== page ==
On the other side of the ditch, the California asters (Symphyotrichum chilense) are ramping up their bloom for the fall. These asters are found from California north to British Columbia. The yellow balls scattered throughout are rosillas (Helenium puberulum), which are native only in California and Oregon (and possibly Mexico; I can't easily tell whether anything grows in Mexico, because the USDA website doesn't include Mexico on its maps).

The golden form of scarlet monkeyflower (Mimulus cardinalis), which is the only form of the species I have at the moment, has been blooming intermittently. I've been trying to water it quite a bit, but I think it really wants even more. This species is native from California north to Washington state and east to New Mexico.

My California polypody fern (Polypodium californicum) vanished without a trace within a few hours after I took this picture of it. It's normal for this fern species to recede underground in the summer, but I wasn't expecting its disappearance to be quite so sudden. It seems like the yellowed front should have been lying around somewhere, but I never found it. I had actually been hoping to interfere with this fern's normal deciduous cycle by watering it enough to keep it green all summer long. I obviously didn't succeed at that. I just hope it doesn't die, because it was a difficult species to find for sale and it grew very well all winter long. And it's not often found in quite such extreme Sacramento Valley heat as I've planted it in, so I don't think it would survive the summer without watering. Now that it's vanished, I no longer have any visual cues as to how much water it wants.

These California poppies (Eschscholzia californica) are now blooming about six inches from where the fern is hopefully sleeping happily underground.

Now let's move on to the front yard. The most noticeable plants for most of this month have been the Eastern Mojave buckwheat (Eriogonum fasciculatum) and the non-native scarlet mallow (Sphaeralcea philippiana). The buckwheat is native from California east to Utah and Arizona, and I had a terrible time getting it established. I planted four of these things before I got one that survived long enough to bloom. But this one has really taken off now - it just keeps getting bigger and making more and more flowers.

I also have a very small naked buckwheat (Eriogonum nudum) plant beginning to bloom, though its clump of flowers is too small for my camera to focus on without my hand around it. This is the only naked buckwheat plant I've tried to grow, so it seems to be getting established with less difficulty. This one is native from California north to Washington state and east to Nevada.

Munro's globemallow (Sphaeralcea munroana) was incredibly difficult to find; many places that claim to sell it are actually selling the non-native scarlet mallow, which is frequently mislabeled as Munro's globemallow despite looking very different. High Country Gardens is the only nursery I can find that appears to be selling the real Munro's globemallow. Their online catalog says that this species "is not the least bit picky about its soil and thrives in heavy clay," which seems to bode well for the plant's ability to survive the winter here. It's a very pretty plant, native from California north to British Columbia and east to Montana and Colorado.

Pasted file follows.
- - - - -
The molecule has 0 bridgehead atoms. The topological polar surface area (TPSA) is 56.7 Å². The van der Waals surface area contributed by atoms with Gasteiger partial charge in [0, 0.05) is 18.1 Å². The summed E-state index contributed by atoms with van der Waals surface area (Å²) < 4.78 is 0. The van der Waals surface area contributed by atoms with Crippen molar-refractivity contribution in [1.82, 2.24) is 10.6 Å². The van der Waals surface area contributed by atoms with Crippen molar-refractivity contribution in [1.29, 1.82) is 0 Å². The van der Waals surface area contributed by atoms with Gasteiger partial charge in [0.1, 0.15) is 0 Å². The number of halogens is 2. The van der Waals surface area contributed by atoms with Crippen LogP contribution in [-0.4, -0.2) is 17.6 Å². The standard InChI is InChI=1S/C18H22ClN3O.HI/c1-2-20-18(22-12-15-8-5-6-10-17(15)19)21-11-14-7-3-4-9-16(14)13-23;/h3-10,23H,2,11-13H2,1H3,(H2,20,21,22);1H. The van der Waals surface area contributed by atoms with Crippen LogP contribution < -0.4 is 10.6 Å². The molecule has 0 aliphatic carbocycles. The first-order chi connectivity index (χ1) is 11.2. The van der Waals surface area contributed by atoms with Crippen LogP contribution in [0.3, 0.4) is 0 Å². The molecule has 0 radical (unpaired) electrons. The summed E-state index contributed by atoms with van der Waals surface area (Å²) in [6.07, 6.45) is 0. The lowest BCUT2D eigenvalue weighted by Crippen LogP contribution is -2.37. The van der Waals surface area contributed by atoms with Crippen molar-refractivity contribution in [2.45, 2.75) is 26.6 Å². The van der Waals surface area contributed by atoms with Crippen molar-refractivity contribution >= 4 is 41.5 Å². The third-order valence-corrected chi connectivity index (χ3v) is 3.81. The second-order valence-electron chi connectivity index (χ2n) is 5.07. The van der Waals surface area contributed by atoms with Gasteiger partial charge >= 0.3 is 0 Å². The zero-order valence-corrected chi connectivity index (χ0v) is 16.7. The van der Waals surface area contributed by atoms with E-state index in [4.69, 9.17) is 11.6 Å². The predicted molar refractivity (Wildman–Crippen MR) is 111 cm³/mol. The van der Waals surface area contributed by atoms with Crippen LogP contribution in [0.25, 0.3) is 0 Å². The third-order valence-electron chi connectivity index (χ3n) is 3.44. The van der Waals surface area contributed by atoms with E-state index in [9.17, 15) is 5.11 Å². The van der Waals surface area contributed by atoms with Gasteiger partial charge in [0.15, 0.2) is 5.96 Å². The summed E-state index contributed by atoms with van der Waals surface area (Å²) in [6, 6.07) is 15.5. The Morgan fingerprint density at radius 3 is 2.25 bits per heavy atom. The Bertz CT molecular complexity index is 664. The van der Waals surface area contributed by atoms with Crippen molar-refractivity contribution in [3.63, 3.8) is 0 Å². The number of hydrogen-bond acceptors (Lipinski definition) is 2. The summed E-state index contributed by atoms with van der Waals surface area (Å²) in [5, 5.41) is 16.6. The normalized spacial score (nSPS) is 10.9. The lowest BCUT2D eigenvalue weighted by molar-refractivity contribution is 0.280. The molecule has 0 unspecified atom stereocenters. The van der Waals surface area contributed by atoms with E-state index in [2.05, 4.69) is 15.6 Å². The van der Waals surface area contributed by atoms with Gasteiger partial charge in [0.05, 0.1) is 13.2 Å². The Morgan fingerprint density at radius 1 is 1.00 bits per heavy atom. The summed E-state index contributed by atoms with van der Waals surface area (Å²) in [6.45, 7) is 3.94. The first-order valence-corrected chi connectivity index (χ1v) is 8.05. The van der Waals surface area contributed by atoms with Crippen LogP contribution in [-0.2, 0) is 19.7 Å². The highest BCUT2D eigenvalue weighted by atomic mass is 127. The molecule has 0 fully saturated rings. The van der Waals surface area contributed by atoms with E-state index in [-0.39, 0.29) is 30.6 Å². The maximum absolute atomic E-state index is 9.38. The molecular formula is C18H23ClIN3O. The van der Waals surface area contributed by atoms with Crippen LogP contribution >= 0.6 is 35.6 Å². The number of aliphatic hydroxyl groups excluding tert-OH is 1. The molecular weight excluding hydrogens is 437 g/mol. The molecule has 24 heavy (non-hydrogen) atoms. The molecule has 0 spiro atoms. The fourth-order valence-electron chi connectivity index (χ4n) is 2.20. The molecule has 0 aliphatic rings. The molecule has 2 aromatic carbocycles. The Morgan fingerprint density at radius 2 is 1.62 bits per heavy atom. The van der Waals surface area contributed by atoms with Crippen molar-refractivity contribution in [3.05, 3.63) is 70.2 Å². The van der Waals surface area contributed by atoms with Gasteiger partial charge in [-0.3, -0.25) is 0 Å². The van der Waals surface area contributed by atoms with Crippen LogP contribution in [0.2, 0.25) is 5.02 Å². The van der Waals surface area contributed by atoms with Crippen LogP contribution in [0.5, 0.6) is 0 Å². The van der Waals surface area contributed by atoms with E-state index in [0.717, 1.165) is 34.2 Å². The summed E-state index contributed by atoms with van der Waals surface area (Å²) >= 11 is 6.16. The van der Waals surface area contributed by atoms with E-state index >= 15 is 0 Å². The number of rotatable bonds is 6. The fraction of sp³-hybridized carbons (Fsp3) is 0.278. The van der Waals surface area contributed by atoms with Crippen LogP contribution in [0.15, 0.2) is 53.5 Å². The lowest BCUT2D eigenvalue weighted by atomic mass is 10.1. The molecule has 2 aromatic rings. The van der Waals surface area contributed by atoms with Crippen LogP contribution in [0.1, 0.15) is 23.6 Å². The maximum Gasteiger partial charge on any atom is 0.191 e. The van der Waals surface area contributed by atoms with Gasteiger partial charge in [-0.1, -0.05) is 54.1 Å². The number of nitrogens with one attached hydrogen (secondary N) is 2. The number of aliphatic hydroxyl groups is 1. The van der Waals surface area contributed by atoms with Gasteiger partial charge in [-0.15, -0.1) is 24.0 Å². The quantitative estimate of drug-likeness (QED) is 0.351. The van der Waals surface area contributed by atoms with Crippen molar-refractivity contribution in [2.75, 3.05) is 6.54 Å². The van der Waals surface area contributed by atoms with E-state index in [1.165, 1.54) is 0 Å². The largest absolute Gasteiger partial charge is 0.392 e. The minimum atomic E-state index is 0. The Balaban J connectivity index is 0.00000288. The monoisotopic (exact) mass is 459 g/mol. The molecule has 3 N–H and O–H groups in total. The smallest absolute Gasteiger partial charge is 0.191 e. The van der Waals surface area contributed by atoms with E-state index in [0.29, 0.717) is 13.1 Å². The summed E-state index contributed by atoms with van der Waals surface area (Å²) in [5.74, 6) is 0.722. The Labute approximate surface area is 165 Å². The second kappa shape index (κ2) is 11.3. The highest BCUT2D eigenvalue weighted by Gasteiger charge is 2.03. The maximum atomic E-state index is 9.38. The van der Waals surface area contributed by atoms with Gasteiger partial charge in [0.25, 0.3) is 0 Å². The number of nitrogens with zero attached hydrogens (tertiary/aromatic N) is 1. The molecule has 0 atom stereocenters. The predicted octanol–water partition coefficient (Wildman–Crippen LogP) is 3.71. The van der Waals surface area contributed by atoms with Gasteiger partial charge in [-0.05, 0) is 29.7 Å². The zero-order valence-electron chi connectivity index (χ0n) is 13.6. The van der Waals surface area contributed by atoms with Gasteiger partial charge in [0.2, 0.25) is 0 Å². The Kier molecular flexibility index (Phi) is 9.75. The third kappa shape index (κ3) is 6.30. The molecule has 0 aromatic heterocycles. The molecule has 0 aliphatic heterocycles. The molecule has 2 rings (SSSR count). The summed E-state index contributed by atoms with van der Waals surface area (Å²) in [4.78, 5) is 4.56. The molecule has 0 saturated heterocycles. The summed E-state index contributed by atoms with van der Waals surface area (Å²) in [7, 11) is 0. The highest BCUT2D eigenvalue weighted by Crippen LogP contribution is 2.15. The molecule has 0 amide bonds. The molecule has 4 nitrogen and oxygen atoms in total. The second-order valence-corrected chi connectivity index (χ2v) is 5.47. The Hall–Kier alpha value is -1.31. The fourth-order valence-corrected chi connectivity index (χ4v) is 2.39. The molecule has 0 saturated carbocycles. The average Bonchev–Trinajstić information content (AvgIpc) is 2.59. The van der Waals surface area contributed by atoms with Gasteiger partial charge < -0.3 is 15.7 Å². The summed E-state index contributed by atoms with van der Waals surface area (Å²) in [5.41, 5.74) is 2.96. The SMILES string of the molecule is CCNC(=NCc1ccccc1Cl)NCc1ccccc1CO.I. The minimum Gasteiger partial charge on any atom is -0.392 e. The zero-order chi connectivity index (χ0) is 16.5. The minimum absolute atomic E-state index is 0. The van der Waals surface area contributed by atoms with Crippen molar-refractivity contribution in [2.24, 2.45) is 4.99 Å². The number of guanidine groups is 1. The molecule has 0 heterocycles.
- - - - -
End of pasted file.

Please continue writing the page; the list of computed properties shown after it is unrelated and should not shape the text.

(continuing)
The orange flowers in this next picture are also from the Munro's globemallow. The yellow flowers are black-eyed Susans (Rudbeckia hirta), and the white flowers are the remains of my hayfield tarweed (Hemizonia congesta), which I hacked to bits after it grew six feet tall and looked horribly weedy. I chopped off not only its one vertical flower stalk but also about six or seven prostrate flower stalks, leaving only one prostrate flower stalk that I've allowed to bloom. I know that I'll probably regret allowing this, because it will go to seed before I notice and make ten million babies that will all look horribly weedy too. But there's something terribly psychologically difficult about killing or cutting all the blooming flower stalks off of a plant that I paid good money for just a few months ago.

One of my coyote mint (Monardella villosa) plants finished blooming in early July, but another of them didn't start blooming until late July. This is the latter. The bloom period on each individual plant was less than two weeks, but I guess if you have enough different plants, they can add up to a pretty long bloom period.

My one fairly spectacular bloom in the front yard is the sacred datura (Datura wrightii), which has flowers up to five inches in diameter. However, the plant is still small enough that it has only one flower at a time, with each flower lasting only one night (from dusk to around noon the next day), so we only get a partial day of bloom for every week or two without bloom. The plant is now blooming for its third summer in a row, so I'm not sure why it's still no bigger than it was two summers ago. This plant is native to almost all of the United States.

Here is the same datura plant with prairie coneflowers (Ratibida columnifera). Prairie coneflowers are native to the Great Plains of the United States but not native to California.

And here it is with the same prairie coneflowers but also with common tarweed (Madia elegans). The common tarweed flowers are only open in the early morning, so although they're gorgeous when they're open, we often don't get up early enough to enjoy them. Common tarweed is native from California north to Washington state and east to Nevada.

One of my California fuchsia (Epilobium canum) plants has just begun putting out buds. None of its flowers have opened yet, but here are the buds with a blue flax (Linum lewisii) flower and a puffy clump of Eastern Mojave buckwheat flowers. The leaves of the fuchsia, the flax, and the buckwheat look almost indistinguishable in photographs - they're all tiny, gray, and needle-shaped, adapted for lots of sun and heat and little water. In person, however, they're easily distinguished: the flax is bluest, the buckwheat is darkest,and the fuchsia is the palest, while the flax is softest (purely herbaceous) and the fuchsia is woodiest. Or at least this particular fuchsia is woodiest. I have another California fuchsia that has broader leaves and is much less woody.

California fuchsia is native from California north to Oregon and east to Wyoming and New Mexico. Blue flax is native from Alaska east to Nunavut and from California east to Louisiana. It grows in basically all of Canada and in all the portion of the United States that is west of the Mississippi River.

This ends my August edition of Garden Bloggers' Bloom Day. This Pacific tree frog on our garden hose holder says it hopes you enjoyed the show.

Tags: native plants, photographs